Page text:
[LAU] Pro Audio? OT rant.

Brent Busby brent at keycorner.org
Mon Dec 24 16:38:18 UTC 2012

On Mon, 24 Dec 2012, Thomas Vecchione wrote:

> Your McDonalds analogy would be a better analogy if applied to lossy 
> compression, and MP3 in particular, rather than Digital vs Analog.  A 
> more suitable analogy for digital vs analog is going to the fine 
> restaurant, having an amazing meal, and then being able to reproduce 
> the exact same meal every time(Digital), whereas a chef might make 
> small changes to the recipe(Analog).

Actually I think the thing with analog is that while it's not sonically 
accurate, the inaccuracies are often musical and pleasant (though that 
may be more true to older people who are used to the sound of tubes and 
tape than younger people who are used to MP3's and digital aliasing 
artifacts).  A lot of the warmth that people associate with an analog 
signal is harmonics that were not even in the original signal to begin 
with -- but few can argue that they sound good!  That's the whole point 
of tube compressors and preamps...not to sound accurate, but to sound 
even better than accurate.

After a lifetime of listening to tape saturation and harmonics from tube 
coloration, accuracy is so...boring.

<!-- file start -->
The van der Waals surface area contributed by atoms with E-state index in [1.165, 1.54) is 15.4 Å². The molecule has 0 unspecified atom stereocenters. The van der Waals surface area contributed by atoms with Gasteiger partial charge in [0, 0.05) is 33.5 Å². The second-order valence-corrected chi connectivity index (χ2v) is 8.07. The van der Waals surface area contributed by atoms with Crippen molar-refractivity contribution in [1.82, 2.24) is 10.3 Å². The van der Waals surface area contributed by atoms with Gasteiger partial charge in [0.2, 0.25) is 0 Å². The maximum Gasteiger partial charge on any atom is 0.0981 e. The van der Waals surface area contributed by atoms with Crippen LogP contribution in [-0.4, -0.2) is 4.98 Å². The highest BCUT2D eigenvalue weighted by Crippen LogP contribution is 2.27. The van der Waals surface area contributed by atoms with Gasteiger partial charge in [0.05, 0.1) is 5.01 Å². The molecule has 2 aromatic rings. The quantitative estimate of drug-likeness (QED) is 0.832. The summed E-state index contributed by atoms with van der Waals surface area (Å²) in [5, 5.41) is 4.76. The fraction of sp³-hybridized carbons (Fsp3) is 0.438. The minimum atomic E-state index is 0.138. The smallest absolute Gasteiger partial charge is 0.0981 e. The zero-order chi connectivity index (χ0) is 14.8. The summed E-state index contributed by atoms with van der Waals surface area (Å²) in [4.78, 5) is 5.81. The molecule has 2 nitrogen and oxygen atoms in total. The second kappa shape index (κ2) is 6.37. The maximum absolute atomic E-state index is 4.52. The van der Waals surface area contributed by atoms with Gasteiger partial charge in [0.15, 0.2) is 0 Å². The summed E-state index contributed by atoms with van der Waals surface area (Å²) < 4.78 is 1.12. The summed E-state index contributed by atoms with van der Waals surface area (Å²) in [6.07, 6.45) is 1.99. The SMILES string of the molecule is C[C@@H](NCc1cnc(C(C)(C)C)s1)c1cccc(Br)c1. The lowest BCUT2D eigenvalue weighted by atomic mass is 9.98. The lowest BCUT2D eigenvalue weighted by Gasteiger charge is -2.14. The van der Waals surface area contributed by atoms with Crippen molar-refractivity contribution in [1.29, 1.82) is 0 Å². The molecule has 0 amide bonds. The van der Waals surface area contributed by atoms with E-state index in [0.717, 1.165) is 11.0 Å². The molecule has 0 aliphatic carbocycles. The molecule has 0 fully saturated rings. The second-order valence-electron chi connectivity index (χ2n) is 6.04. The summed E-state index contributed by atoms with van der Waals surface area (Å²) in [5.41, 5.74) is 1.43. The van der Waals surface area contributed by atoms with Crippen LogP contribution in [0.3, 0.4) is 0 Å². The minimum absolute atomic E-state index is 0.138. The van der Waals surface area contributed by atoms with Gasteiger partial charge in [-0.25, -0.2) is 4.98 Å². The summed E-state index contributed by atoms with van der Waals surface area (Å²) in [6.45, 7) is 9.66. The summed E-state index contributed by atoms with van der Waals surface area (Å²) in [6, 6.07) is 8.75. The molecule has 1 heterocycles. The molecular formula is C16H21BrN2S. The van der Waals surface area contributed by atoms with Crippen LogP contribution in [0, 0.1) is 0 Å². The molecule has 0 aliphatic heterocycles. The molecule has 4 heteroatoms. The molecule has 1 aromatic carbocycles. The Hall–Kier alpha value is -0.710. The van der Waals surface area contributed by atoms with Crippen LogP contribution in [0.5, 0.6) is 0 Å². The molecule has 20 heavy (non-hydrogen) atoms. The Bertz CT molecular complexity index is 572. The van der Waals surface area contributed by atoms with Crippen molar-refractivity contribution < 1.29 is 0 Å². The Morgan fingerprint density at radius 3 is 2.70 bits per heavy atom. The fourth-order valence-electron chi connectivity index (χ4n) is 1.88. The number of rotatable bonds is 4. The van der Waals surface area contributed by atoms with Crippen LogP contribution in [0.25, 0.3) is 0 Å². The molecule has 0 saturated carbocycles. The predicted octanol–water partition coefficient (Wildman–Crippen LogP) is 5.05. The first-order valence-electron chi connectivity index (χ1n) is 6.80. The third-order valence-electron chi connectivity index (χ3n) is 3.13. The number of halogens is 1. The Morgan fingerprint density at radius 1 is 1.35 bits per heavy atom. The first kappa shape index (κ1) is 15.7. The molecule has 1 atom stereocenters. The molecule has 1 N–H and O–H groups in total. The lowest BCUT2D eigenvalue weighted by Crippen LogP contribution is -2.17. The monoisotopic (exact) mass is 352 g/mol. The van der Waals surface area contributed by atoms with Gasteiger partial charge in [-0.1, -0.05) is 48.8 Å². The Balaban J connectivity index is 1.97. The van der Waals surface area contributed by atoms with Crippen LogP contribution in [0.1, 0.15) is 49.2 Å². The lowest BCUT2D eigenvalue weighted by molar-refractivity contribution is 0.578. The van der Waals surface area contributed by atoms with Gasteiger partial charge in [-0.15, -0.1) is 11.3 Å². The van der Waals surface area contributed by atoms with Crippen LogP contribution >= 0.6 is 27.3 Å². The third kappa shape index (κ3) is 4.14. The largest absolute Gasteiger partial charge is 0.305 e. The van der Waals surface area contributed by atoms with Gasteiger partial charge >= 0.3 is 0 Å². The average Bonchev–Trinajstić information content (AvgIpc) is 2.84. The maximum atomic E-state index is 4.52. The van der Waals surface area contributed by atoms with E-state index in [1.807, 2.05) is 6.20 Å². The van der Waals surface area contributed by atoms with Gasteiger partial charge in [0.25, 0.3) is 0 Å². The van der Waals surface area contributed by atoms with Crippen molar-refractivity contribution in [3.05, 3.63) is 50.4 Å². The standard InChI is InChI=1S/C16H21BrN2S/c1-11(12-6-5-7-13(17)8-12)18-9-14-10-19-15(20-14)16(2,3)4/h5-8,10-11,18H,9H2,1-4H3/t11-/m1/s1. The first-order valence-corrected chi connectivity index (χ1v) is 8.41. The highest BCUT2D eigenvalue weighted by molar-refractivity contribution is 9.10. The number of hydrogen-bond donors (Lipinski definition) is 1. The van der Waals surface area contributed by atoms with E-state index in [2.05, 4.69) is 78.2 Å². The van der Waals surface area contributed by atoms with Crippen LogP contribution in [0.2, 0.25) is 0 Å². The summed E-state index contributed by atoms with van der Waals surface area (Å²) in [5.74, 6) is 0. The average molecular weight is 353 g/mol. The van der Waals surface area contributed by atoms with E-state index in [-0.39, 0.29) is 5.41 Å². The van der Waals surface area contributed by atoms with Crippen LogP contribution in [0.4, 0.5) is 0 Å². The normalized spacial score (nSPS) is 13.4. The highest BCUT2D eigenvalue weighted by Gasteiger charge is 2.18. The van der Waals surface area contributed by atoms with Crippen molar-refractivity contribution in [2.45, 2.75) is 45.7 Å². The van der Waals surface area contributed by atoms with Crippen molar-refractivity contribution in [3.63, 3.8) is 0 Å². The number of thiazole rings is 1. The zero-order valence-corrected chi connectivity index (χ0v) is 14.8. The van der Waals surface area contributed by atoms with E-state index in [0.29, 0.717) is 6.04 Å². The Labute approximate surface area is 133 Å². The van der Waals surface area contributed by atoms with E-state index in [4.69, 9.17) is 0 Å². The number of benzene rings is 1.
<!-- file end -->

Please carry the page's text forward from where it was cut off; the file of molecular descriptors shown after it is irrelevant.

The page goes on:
> The Shannon-Nyquist theorem was absolutely the primary inspiration 
> behind the choice of sample rates of CD.  The theorem states that you 
> can reproduce exactly any frequency that you sample at over twice the 
> frequency.  So when 44.1 was chosen, it allows for any frequency up to 
> just above 22kHz to be reproduced exactly.  The limits of the average 
> undamaged human hearing is 20kHz, and the average limit for typical 
> adult hearing is probably closer to the 18k range if the ears were 
> well taken care of.  For most people that listened to loud music, etc. 
> that limit is probably much lower.

The really nice part about that (especially for people like me who 
actually have damaged their hearing in some frequency zones due to 
unwise loud playing of the ride cymbal bell and such things as that) is 
that fortunately, most of the frequencies that really make people groove 
aren't up in the >10kHz range anyway.  People really respond to bass and 
mids, even upper midrange, but if you give people too much high treble, 
unless it's really smooth, it can be described by so many fairly